Weeks earlier, Monnier had asked to rehearse this very procedure – double engine flame out – during spare time at the end of his simulator session. Also, Downs, like his more famous counterpart Sullenberger, is a high-hour glider pilot.

“Bruce had some extra time at the end of his last simulator flight check. So, he asked to do a double engine failure to see how it flew. And, as we were going down, his comment was: ‘Hey, this is just like the simulator.’”

In the hot seats: (Top) Bruce Monnier, pilot-in-command, and Jerry Downs.

“All we had was a peanut attitude indicator. That was not a good feeling.”

As if things were not challenging enough, next the Citation lost all electrical power after the plane entered the undercast at 6,000ft. “So, we were flying IFR [Instrument Flight Rules or blind flying] and all we had was ‘a peanut attitude’ indicator [to gauge the aircraft’s orientation]. That was not a good feeling.”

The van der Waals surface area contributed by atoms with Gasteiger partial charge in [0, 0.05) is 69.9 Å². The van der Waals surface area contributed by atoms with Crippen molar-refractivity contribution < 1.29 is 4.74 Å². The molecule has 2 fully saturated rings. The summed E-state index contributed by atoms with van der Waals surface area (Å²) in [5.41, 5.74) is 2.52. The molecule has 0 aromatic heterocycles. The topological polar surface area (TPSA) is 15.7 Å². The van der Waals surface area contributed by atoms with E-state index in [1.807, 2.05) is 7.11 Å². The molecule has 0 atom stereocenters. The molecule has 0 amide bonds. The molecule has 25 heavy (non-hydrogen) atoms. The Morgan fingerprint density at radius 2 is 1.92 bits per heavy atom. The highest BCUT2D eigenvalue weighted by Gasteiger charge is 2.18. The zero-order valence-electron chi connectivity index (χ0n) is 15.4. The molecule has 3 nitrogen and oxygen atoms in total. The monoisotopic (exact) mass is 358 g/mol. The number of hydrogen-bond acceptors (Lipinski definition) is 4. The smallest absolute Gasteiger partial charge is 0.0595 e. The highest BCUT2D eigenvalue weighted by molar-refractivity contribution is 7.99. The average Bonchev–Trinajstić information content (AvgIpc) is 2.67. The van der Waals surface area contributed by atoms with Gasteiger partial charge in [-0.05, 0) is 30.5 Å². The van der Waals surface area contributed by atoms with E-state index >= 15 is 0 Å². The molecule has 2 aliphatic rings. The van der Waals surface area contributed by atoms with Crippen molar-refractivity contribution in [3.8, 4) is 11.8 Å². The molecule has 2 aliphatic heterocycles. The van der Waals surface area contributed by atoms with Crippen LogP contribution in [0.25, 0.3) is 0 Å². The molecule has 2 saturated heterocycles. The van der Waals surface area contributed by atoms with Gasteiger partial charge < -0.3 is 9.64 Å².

Monnier reset the battery to restore the plane’s electrical system. But would the disruption affect the pilots’ ability to deploy the plane’s landing gear and flaps – essential to steepen the descent and to land in the shortest distance possible? They were about to find out.

The Citation was now just 10 degrees off the runway heading of 190 degrees. They decided to lower the landing gear, which normally takes three to four seconds before three green lights confirm it is down and locked. This time it took 16 seconds before the final green light winked on.

Next came the critical decision about when to deploy the flaps (hinged panels on the trailing edge of both wings). Lower them too soon and the added drag would force the plane to land short of the runway. Too late and the plane may overshoot the runway.